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Construction Lump-Sum Contract

2 signers
1 Contractor
2 Owner
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Construction Lump Sum Contract Template

In general, construction firms use lump sum contracts to reduce design administration costs. This lump sum is used because the contractor must provide the total and global prices rather than bid on individual items to be paid in full. Also known as a stipulated sum contract, a lump sum contract is a best-agreed form for simple or minor projects with defined scope or construction projects with fewer risk factors than other site conditions.

construction lump sum contract template
Every construction project has its own characteristics, but it also shares many similarities with other projects. To complete a project successfully, contractors need to establish clear expectations with their clients upfront. This includes choosing the right type of contract to use for the project.

It is known that lump sum construction contracts comprise a lot of US building contracts. They may share some of the same language and provisions, but their most significant differences are how payments are calculated based on the works and materials delivered. Read on to find out how we outline the advantages and cons of a lump sum contract.

Why Use a Construction Lump Sum Contract Template?

A lump sum contract provides a very effective contractual arrangement when required work is clearly defined, and construction drawings are completed. The lump sum agreement reduces ownership risks and gives contractors more flexibility in estimating profits.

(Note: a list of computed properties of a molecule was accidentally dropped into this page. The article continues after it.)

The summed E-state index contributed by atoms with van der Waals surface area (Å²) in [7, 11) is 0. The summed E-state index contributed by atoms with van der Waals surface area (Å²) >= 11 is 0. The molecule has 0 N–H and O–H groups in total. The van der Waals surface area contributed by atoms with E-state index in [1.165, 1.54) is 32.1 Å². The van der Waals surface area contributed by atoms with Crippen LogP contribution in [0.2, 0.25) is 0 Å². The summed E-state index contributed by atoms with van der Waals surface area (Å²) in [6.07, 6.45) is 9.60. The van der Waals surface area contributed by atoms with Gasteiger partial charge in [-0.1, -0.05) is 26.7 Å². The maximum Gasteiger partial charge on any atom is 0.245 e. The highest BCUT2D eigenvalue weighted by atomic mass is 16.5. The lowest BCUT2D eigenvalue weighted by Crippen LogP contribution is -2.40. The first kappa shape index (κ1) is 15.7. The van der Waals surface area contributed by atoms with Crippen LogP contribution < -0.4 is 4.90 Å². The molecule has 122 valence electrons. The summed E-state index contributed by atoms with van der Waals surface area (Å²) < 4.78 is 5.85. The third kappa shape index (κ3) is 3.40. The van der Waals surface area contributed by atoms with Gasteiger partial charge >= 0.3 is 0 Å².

A preferred choice when stable conditions have been established, complete predevelopment and evaluation studies have been conducted, and the contractors have analyzed the document. A contract with stipulated sums may contain when agreed-upon terms, specific units of cost, and allowance to cover unplanned conditions.

In certain situations, an entire project may require lump sum contracting. In general, projects with lump sum contracts have two crucial aspects. The concept is generally easy to read and remains unaffected throughout the project, defining the scope.

Packages are generally purchased simultaneously and minimize any effects from fluctuating material costs for the contractor’s business plan. On complex tasks — such as building construction and multi-phase remodeling — such lump sum contracts would not be effective.

To ensure the benefits of using a lump sum construction contract, it is important to use a template that covers all requirements and ticks all the boxes. Use this read-made agreement from Fill to get started.

Exploring the Typical Contents of Lump Sum Contracts

Lump sum contracts may differ depending on their scope, but they generally cover all of the elements listed below:

  • Scope and requirements of the project, including the project owner, materials, and equipment needed.
  • Detailed design drawings and specifications to help clarify expectations.
  • Project schedule outlining when different activities will take place and what needs to be completed by each milestone.
  • Payment schedule, including the total amount of money that is due and when each payment needs to be made.
  • Mechanisms for resolving disputes or unexpected changes in the project’s scope or timeline.
  • Other special provisions that may apply to your project, such as performance standards, contract termination clauses, or insurance requirements.

Because each project is unique, it’s important to work with a trusted and experienced construction firm when choosing a lump sum contract. With the right partner, you can navigate the process and successfully complete your project on time and within budget.